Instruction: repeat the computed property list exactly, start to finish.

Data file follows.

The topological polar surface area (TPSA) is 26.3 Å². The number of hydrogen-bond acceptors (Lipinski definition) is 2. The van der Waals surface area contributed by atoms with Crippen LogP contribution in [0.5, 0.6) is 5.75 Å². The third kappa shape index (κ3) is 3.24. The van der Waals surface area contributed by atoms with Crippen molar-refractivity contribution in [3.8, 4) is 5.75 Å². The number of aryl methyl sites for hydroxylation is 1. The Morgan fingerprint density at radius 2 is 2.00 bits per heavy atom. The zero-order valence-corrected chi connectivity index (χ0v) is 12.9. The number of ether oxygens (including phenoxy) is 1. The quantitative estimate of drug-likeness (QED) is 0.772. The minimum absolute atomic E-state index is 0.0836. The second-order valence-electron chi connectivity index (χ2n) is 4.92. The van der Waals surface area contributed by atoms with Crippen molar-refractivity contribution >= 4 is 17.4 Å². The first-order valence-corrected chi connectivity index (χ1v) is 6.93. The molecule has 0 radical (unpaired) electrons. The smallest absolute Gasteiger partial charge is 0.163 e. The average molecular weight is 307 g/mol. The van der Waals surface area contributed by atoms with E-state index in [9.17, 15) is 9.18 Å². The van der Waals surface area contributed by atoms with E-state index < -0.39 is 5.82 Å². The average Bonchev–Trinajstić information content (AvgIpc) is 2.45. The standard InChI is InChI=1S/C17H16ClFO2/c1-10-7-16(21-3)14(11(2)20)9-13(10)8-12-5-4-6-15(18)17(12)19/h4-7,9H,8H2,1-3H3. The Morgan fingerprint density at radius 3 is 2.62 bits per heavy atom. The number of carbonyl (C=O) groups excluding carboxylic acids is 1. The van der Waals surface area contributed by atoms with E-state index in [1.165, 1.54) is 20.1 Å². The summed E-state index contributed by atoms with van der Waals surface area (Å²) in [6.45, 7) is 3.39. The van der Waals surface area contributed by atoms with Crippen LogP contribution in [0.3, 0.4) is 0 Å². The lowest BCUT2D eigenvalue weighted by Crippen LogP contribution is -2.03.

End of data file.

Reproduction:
The topological polar surface area (TPSA) is 26.3 Å². The number of hydrogen-bond acceptors (Lipinski definition) is 2. The van der Waals surface area contributed by atoms with Crippen LogP contribution in [0.5, 0.6) is 5.75 Å². The third kappa shape index (κ3) is 3.24. The van der Waals surface area contributed by atoms with Crippen molar-refractivity contribution in [3.8, 4) is 5.75 Å². The number of aryl methyl sites for hydroxylation is 1. The Morgan fingerprint density at radius 2 is 2.00 bits per heavy atom. The zero-order valence-corrected chi connectivity index (χ0v) is 12.9. The number of ether oxygens (including phenoxy) is 1. The quantitative estimate of drug-likeness (QED) is 0.772. The minimum absolute atomic E-state index is 0.0836. The second-order valence-electron chi connectivity index (χ2n) is 4.92. The van der Waals surface area contributed by atoms with Crippen molar-refractivity contribution >= 4 is 17.4 Å². The first-order valence-corrected chi connectivity index (χ1v) is 6.93. The molecule has 0 radical (unpaired) electrons. The smallest absolute Gasteiger partial charge is 0.163 e. The average molecular weight is 307 g/mol. The van der Waals surface area contributed by atoms with E-state index in [9.17, 15) is 9.18 Å². The van der Waals surface area contributed by atoms with E-state index < -0.39 is 5.82 Å². The average Bonchev–Trinajstić information content (AvgIpc) is 2.45. The standard InChI is InChI=1S/C17H16ClFO2/c1-10-7-16(21-3)14(11(2)20)9-13(10)8-12-5-4-6-15(18)17(12)19/h4-7,9H,8H2,1-3H3. The Morgan fingerprint density at radius 3 is 2.62 bits per heavy atom. The number of carbonyl (C=O) groups excluding carboxylic acids is 1. The van der Waals surface area contributed by atoms with E-state index in [1.165, 1.54) is 20.1 Å². The summed E-state index contributed by atoms with van der Waals surface area (Å²) in [6.45, 7) is 3.39. The van der Waals surface area contributed by atoms with Crippen LogP contribution in [0.3, 0.4) is 0 Å². The lowest BCUT2D eigenvalue weighted by Crippen LogP contribution is -2.03.